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UNIX Tip: Backspace Key Does Not Work?!?

October 30th, 2007 by elizar

Here’s a common problem that our users complains about:

The Problem

When they telnet or ssh or connect to a remote host, the backspace key doesn’t seem to work. When pressed, all it shows are caret characters but it does not erase.

The Solution

Here’s one way of solving it…

  1. Type in: stty erase
  2. Then press the ‘backspace’ key
  3. Enter

It should now work. ūüėČ
Read the man page of stty for more information.

Filed under Commands, Tips having 2 Comments »

Archives Posts

Monitoring User Logins In UNIX

October 28th, 2007 by elizar

Here are some of the commands and files that you may want to check out if you want to monitor your users’ login activity on a Unix box (BSD/Solaris)

The concerned files (Solaris):

  • /var/adm/utmp(x)
  • /var/adm/wtmp(x)
  • /var/adm/lastlog

The Commands:

  • users*
  • who
  • w
  • ac*
  • last
  • *may not be available in Solaris?

All sample outputs show on this post are from: `uname -a`

SunOS unixbox 5.9 Generic sun4u sparc SUNW,Ultra-5_10

Read the rest of this entry »

Filed under Tips, Unix having 3 Comments »

Archives Posts

Less is More

October 26th, 2007 by elizar

In a Linux system (and in Solaris 5.8, 5.9, 10, Solaris in general apparently), there are two (identical? opposite?) commands that are very easy enough to remember. How is that? Well, first the command names speak for itself or do exactly what it is called. What are those commands? Well, they are:

more and and less.


The more command is a filter for paging through text one screenful at a time. For example if your viewing one large text file, you could use more to view the content of the file one screenfull at a time.

# more /path/to/file/filename

more also has an interactive mode that uses the commands based on vi. So if you’re viewing a file using more, it will pause on the first screenfull and just in case you would want to ‘search’ for a particular string you could use the slash (‘/’) or the question mark (‘?’) just like you would if you’re using vi.


The command less, is just like more but unlike more which only goes one way, less allows backward movement in the file as well as forward movement.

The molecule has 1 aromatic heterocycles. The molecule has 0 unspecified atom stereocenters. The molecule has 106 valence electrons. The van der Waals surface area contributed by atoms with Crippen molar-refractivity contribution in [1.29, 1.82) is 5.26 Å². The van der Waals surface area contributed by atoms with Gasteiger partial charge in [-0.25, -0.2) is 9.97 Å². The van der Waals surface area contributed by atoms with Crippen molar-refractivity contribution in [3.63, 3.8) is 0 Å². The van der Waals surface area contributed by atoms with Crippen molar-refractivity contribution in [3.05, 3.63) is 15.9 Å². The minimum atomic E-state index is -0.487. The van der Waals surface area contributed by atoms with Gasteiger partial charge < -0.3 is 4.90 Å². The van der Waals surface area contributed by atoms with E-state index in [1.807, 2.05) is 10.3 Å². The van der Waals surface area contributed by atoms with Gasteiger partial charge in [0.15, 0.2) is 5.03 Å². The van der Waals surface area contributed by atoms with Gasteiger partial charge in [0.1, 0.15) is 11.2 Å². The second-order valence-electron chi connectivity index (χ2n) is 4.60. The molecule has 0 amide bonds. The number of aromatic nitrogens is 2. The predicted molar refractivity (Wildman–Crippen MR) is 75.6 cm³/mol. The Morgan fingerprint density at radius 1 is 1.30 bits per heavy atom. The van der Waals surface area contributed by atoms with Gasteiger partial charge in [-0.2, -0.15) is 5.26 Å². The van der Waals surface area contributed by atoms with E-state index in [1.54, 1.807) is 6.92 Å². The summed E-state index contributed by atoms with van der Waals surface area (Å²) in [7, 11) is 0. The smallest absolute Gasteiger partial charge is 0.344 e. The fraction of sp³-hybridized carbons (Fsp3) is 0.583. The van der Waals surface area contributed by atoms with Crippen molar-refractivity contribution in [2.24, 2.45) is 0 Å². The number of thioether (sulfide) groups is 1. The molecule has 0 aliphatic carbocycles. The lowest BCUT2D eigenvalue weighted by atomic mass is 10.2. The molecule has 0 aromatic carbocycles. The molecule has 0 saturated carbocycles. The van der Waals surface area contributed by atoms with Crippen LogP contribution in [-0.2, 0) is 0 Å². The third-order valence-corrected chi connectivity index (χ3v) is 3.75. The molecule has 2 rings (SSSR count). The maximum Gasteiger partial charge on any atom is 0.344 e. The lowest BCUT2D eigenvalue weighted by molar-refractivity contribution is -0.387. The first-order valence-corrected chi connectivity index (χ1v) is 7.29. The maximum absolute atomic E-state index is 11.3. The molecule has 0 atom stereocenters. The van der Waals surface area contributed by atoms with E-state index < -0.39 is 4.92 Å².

Also, since more is a lot primitive than less, less also has tons of command line options. See it’s man pages for details.

Filed under Commands, Linux, Solaris having 1 Comment »

Archives Posts

View Network Traffic From Solaris Command Line

October 21st, 2007 by elizar

A request from a colleague was to check if there are traffic coming from a specific host to the local host. Both are running Solaris Unix, one is an Ultra5 (pretty old) and a Sparc Ultra 250, still old.

specific interface

There are many commands used by many UNIX admins to monitor network traffic going to and from a specific UNIX box.

Here are some of them:

  • netstat -k
  • ntop
  • kstat
  • snoop

It all depends on the admin’s approach and the required information that needs to be gathered.

In our case here snoop serves the purpose very well.

“Snoop” capture and inspect network packets. It captures both TCP and UDP traffic. It is a tool that is shipped with Solaris.

Here’s a sample output we did on the Unix box:

# snoop
Using device /dev/hme (promiscuous mode)
server40 -> serverfs01 TCP D=49678 S=22 Ack=3304463642 Seq=13090730 Len=80 Win=24820
serverfs01 -> server40 TCP D=22 S=49678 Ack=13090810 Seq=3304463642 Len=0 Win=24820
serverws12 -> server40 NIS C MATCH in hosts.byaddr
server40 -> serverws12 NIS R MATCH OK


TCP D=49678 S=22

TCP packet with source port of 22 (ssh) and destination of 49678 (some application)

Here’s link for other third party software used in monitoring network traffic.